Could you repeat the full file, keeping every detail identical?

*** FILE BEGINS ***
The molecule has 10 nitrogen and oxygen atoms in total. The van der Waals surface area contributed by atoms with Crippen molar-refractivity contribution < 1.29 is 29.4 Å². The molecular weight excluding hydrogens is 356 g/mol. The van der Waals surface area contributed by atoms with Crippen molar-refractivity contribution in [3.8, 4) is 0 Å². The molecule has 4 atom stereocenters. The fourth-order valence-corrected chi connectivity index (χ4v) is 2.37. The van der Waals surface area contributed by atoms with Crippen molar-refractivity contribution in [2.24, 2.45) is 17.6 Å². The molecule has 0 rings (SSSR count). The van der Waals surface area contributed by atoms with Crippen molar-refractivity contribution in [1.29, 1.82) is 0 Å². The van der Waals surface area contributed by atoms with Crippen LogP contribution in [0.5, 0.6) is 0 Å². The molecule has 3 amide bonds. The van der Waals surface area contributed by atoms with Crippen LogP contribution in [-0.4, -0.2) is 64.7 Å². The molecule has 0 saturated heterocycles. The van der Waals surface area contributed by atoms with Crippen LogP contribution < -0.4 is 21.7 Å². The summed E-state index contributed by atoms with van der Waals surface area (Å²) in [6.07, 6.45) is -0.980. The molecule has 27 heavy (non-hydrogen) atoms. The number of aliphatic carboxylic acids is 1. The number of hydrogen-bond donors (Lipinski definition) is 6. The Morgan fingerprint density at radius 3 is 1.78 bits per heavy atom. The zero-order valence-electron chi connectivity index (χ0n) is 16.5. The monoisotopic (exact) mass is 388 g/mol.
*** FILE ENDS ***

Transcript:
The molecule has 10 nitrogen and oxygen atoms in total. The van der Waals surface area contributed by atoms with Crippen molar-refractivity contribution < 1.29 is 29.4 Å². The molecular weight excluding hydrogens is 356 g/mol. The van der Waals surface area contributed by atoms with Crippen molar-refractivity contribution in [3.8, 4) is 0 Å². The molecule has 4 atom stereocenters. The fourth-order valence-corrected chi connectivity index (χ4v) is 2.37. The van der Waals surface area contributed by atoms with Crippen molar-refractivity contribution in [2.24, 2.45) is 17.6 Å². The molecule has 0 rings (SSSR count). The van der Waals surface area contributed by atoms with Crippen molar-refractivity contribution in [1.29, 1.82) is 0 Å². The van der Waals surface area contributed by atoms with Crippen LogP contribution in [0.5, 0.6) is 0 Å². The molecule has 3 amide bonds. The van der Waals surface area contributed by atoms with Crippen LogP contribution in [-0.4, -0.2) is 64.7 Å². The molecule has 0 saturated heterocycles. The van der Waals surface area contributed by atoms with Crippen LogP contribution < -0.4 is 21.7 Å². The summed E-state index contributed by atoms with van der Waals surface area (Å²) in [6.07, 6.45) is -0.980. The molecule has 27 heavy (non-hydrogen) atoms. The number of aliphatic carboxylic acids is 1. The number of hydrogen-bond donors (Lipinski definition) is 6. The Morgan fingerprint density at radius 3 is 1.78 bits per heavy atom. The zero-order valence-electron chi connectivity index (χ0n) is 16.5. The monoisotopic (exact) mass is 388 g/mol.